I was puzzled by my reactions to this book. Normally this would be the type of book I devoured in only a few sittings, but there was something about the rhythm of the story that impeded me from becoming fully invested in the tale. There were certain junctions where the story sharply veered off from what had been expected, and I was at first a little confused and then perturbed at how the flow of the tale was being diverted in such a strange way. Don’t get me wrong, there were parts of the book that were just brilliant, and some of the scenes were written with such precision and skill that I got lost in them, but then the thread would be lost and I would be left stumbling through passages that were a lot less interesting. Carrie over at Nomadreader says it all so much more succinctly and concisely in her review, so if you haven’t checked it out yet, I encourage you to read it.
Call me a heathen, but the best parts of the book for me were the illicit looks into the brothels and the secret lives of the prostitutes. I guess I’m just fascinated by things like this, because for some reason, these parts were immensely readable and utterly absorbing. I was a little turned off that Oei was so young when she started being exposed to such things, but I began to believe that this was a byproduct of the time and the society in which she lived, and though it made me a little angry, I was also interested in seeing how she would react to it all. I also really liked the descriptive qualities of Govier’s writing when it came to describing the art that Oei and her father were creating. I could almost see the paintings she was describing, and it was interesting to get the added infusion of the supposed emotion that was behind the art the two were churning out. There was a lot of detail and piquancy to the writing which I really enjoyed, and despite the meandering way of the plot at times, I did enjoy certain aspects of the book very much.
One of the main themes which was constantly in play in this book was loyalty. Oei’s loyalty to her father was something that was explored in depth and with great skill by the author. The impression I got was that the more Oei’s loyalty grew, the more quickly she became subsumed in her father’s desires, fame and image. It was impossible for a woman of that time to be known as a great artist, and in some ways I think Oei’s collaboration with her father was both a help and a hindrance to her. She lived in obscurity so he could live in the light, and the more she gave up for him, the more he expected her to give. I thought he was very childlike in his pursuit for recognition and adoration. Frankly, he was a very selfish man, and by taking the best years of Oei’s life in the service of his art he demonstrated his inability to love anyone other than himself. This was a recurring theme. Hokusai valued himself alone, and though Oei grumbled about him and held resentment towards him, she truly did love him and did everything in the service of their shared art: the art that he would get all the credit for.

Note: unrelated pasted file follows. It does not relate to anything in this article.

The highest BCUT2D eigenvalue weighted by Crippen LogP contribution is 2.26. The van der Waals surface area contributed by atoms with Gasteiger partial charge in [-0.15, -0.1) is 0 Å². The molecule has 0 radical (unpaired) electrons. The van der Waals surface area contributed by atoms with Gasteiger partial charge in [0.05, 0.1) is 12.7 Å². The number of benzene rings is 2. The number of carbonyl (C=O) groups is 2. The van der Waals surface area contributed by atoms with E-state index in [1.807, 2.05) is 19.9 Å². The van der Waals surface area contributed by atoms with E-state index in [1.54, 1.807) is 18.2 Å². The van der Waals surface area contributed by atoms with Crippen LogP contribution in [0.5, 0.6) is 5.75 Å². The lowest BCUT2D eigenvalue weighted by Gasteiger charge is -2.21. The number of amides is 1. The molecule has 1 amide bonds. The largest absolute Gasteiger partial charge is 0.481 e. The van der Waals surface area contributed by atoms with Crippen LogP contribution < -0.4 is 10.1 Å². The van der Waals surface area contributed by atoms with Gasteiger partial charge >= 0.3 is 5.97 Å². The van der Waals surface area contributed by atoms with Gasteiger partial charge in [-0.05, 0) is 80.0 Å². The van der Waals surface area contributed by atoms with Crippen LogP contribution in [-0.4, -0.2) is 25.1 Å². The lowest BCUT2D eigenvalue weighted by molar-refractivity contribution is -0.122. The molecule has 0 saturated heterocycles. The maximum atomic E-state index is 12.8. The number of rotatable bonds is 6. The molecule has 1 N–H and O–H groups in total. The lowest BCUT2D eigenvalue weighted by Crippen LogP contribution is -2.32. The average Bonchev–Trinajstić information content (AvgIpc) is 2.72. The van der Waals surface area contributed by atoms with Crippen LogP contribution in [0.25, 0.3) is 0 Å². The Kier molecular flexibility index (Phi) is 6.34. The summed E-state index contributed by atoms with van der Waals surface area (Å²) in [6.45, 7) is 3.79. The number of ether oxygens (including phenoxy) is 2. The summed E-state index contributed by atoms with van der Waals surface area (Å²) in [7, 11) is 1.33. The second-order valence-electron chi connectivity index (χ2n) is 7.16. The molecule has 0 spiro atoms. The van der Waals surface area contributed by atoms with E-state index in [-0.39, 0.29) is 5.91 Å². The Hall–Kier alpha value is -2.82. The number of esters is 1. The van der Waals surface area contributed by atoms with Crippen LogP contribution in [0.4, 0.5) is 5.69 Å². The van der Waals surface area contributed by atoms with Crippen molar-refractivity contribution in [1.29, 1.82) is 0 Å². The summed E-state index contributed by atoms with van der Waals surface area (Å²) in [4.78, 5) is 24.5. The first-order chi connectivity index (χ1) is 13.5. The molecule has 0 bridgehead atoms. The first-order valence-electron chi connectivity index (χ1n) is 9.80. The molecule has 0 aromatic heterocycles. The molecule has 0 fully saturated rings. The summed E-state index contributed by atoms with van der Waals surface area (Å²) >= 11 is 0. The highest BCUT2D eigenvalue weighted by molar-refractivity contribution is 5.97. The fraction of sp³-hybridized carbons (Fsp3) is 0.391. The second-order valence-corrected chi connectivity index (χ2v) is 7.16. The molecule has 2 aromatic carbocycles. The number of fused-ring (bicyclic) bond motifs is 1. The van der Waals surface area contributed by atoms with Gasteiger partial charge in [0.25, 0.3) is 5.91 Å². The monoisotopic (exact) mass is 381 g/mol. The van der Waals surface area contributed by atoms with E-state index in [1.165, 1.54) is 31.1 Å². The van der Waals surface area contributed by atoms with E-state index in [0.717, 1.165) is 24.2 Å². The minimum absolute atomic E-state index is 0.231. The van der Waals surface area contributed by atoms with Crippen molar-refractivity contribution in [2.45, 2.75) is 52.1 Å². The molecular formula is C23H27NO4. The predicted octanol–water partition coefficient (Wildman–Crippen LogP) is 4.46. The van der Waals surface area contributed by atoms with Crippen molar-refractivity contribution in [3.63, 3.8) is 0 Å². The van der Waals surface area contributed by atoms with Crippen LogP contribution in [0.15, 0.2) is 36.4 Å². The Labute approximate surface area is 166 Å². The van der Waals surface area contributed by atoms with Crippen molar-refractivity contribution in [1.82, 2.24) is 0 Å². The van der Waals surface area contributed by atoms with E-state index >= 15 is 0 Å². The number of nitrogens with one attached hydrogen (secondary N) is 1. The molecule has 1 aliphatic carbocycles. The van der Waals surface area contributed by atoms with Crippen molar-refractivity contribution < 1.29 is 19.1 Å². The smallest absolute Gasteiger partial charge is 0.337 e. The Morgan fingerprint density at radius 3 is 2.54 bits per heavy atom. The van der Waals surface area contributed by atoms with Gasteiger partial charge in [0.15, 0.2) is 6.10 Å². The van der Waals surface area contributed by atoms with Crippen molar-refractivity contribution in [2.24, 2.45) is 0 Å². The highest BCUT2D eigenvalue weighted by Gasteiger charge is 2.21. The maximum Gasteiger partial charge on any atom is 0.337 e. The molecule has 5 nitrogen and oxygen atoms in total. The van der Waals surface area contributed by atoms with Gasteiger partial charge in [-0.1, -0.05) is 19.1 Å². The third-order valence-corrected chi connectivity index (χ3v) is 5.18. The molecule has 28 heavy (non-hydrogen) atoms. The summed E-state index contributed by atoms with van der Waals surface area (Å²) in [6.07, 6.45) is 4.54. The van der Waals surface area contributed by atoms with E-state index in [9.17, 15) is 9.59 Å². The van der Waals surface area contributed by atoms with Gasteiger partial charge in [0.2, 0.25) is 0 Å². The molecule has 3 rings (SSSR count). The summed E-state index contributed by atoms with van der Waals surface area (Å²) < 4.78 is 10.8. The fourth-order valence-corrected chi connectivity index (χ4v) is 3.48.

Another plot element I found interesting was the role the government played in society. These men ruled through violence and fear, and they were constantly changing the strictures when it came to which types of art it was acceptable to create and sell, and which would bring punishment. This left artists at loose ends and constantly having to change their styles and subjects, which is one of the reasons they were so poor. By keeping them off kilter all the times, they were ensuring that no one other than the officials had influence in the community. Hokusai found numerous ways around this, as did the other artists, but it was a daily factor in their lives that kept them from truly being able to advance and become prosperous. When Japan is finally opened to the rest of the world (something the Shogun has violently protested) these artists finally begin to receive the recompense and notoriety that has been held from them for so long. It was all very interesting to read and contemplate.
Though I had subtle issues with the pacing and abrupt narrative shifts, this book was really a very interesting piece of fiction. It was a rather long book and at times it felt plodding, but overall, it was a read that I think a lot of historical fiction enthusiasts would enjoy. The narrative had the ability to veer between raunchy bits and passages of great esoteric wisdom and beauty, which was also interesting to experience. It wasn’t exactly a favorite for me, but I did get a lot of enjoyment out of some of the themes and ideas expressed. A fascinating story that could have used just a little tweaking in the execution.
|About the Author|
Katherine Govier is a winner of the Toronto Book Award and Canada’s Marian Engel Award for a woman writer in mid-career. Her novel Creation, about John James Audubon in Labrador, was a New York Times Notable Book of the Year. She lives in Toronto.
Visit her website at www.theprintmakersdaughter.com and connect with her on Facebook.
|A warm thanks to TLC Book Tours for providing this book for me to read and review. Please continue to follow the tour by visiting these other blogs:
This book was provided as a complimentary review copy.